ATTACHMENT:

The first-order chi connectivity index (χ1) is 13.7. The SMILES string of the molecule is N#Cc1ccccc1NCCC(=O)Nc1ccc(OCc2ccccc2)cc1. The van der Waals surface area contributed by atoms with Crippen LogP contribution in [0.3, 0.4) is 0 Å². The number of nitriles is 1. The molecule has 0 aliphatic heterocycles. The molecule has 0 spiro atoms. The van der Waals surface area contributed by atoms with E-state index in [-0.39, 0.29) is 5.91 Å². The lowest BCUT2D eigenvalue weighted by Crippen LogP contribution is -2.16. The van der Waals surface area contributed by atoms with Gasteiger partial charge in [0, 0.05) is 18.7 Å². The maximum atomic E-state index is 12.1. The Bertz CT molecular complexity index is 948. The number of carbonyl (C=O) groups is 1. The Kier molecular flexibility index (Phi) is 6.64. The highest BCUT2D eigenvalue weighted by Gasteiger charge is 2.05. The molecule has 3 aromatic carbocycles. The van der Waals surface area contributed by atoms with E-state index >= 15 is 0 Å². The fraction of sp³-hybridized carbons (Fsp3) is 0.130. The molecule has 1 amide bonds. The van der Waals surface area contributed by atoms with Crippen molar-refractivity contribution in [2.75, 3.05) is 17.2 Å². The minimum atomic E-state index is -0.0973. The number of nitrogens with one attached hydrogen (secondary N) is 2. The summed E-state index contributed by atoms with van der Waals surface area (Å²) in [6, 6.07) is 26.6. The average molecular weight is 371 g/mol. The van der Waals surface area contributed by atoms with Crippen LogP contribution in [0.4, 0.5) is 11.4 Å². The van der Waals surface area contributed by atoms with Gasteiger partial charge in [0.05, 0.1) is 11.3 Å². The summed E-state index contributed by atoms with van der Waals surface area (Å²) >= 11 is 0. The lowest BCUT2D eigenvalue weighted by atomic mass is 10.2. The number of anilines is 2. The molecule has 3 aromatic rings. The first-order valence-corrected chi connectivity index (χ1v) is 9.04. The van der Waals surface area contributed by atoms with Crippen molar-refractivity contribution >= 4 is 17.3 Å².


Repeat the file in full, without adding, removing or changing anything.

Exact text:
The first-order chi connectivity index (χ1) is 13.7. The SMILES string of the molecule is N#Cc1ccccc1NCCC(=O)Nc1ccc(OCc2ccccc2)cc1. The van der Waals surface area contributed by atoms with Crippen LogP contribution in [0.3, 0.4) is 0 Å². The number of nitriles is 1. The molecule has 0 aliphatic heterocycles. The molecule has 0 spiro atoms. The van der Waals surface area contributed by atoms with E-state index in [-0.39, 0.29) is 5.91 Å². The lowest BCUT2D eigenvalue weighted by Crippen LogP contribution is -2.16. The van der Waals surface area contributed by atoms with Gasteiger partial charge in [0, 0.05) is 18.7 Å². The maximum atomic E-state index is 12.1. The Bertz CT molecular complexity index is 948. The number of carbonyl (C=O) groups is 1. The Kier molecular flexibility index (Phi) is 6.64. The highest BCUT2D eigenvalue weighted by Gasteiger charge is 2.05. The molecule has 3 aromatic carbocycles. The van der Waals surface area contributed by atoms with E-state index >= 15 is 0 Å². The fraction of sp³-hybridized carbons (Fsp3) is 0.130. The molecule has 1 amide bonds. The van der Waals surface area contributed by atoms with Crippen molar-refractivity contribution in [2.75, 3.05) is 17.2 Å². The minimum atomic E-state index is -0.0973. The number of nitrogens with one attached hydrogen (secondary N) is 2. The summed E-state index contributed by atoms with van der Waals surface area (Å²) in [6, 6.07) is 26.6. The average molecular weight is 371 g/mol. The van der Waals surface area contributed by atoms with Crippen LogP contribution in [0.4, 0.5) is 11.4 Å². The van der Waals surface area contributed by atoms with Gasteiger partial charge in [0.05, 0.1) is 11.3 Å². The summed E-state index contributed by atoms with van der Waals surface area (Å²) >= 11 is 0. The lowest BCUT2D eigenvalue weighted by atomic mass is 10.2. The number of anilines is 2. The molecule has 3 aromatic rings. The first-order valence-corrected chi connectivity index (χ1v) is 9.04. The van der Waals surface area contributed by atoms with Crippen molar-refractivity contribution >= 4 is 17.3 Å².